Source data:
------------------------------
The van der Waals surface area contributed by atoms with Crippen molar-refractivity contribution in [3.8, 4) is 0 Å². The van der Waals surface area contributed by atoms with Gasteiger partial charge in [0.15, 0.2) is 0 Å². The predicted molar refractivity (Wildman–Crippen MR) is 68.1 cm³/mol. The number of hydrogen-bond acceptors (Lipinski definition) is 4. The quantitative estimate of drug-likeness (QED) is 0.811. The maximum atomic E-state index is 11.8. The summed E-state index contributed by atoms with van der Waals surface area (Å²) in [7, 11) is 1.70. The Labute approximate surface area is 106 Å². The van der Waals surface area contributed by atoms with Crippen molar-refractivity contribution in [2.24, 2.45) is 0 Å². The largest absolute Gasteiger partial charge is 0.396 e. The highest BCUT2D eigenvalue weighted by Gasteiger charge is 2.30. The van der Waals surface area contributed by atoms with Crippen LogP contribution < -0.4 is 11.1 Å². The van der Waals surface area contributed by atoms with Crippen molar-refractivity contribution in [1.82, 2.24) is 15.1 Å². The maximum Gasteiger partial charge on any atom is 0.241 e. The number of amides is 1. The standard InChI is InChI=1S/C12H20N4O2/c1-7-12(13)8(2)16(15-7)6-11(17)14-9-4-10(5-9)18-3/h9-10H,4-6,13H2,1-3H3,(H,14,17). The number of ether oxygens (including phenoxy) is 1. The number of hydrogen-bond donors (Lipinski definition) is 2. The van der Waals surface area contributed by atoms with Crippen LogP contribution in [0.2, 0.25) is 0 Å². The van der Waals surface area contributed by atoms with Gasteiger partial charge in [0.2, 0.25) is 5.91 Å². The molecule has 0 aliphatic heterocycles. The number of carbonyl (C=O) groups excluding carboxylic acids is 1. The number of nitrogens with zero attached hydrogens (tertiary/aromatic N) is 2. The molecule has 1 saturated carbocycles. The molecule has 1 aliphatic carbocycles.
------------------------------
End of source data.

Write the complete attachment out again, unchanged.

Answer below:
The van der Waals surface area contributed by atoms with Crippen molar-refractivity contribution in [3.8, 4) is 0 Å². The van der Waals surface area contributed by atoms with Gasteiger partial charge in [0.15, 0.2) is 0 Å². The predicted molar refractivity (Wildman–Crippen MR) is 68.1 cm³/mol. The number of hydrogen-bond acceptors (Lipinski definition) is 4. The quantitative estimate of drug-likeness (QED) is 0.811. The maximum atomic E-state index is 11.8. The summed E-state index contributed by atoms with van der Waals surface area (Å²) in [7, 11) is 1.70. The Labute approximate surface area is 106 Å². The van der Waals surface area contributed by atoms with Crippen molar-refractivity contribution in [2.24, 2.45) is 0 Å². The largest absolute Gasteiger partial charge is 0.396 e. The highest BCUT2D eigenvalue weighted by Gasteiger charge is 2.30. The van der Waals surface area contributed by atoms with Crippen LogP contribution < -0.4 is 11.1 Å². The van der Waals surface area contributed by atoms with Crippen molar-refractivity contribution in [1.82, 2.24) is 15.1 Å². The maximum Gasteiger partial charge on any atom is 0.241 e. The number of amides is 1. The standard InChI is InChI=1S/C12H20N4O2/c1-7-12(13)8(2)16(15-7)6-11(17)14-9-4-10(5-9)18-3/h9-10H,4-6,13H2,1-3H3,(H,14,17). The number of ether oxygens (including phenoxy) is 1. The number of hydrogen-bond donors (Lipinski definition) is 2. The van der Waals surface area contributed by atoms with Crippen LogP contribution in [0.2, 0.25) is 0 Å². The van der Waals surface area contributed by atoms with Gasteiger partial charge in [0.2, 0.25) is 5.91 Å². The molecule has 0 aliphatic heterocycles. The number of carbonyl (C=O) groups excluding carboxylic acids is 1. The number of nitrogens with zero attached hydrogens (tertiary/aromatic N) is 2. The molecule has 1 saturated carbocycles. The molecule has 1 aliphatic carbocycles.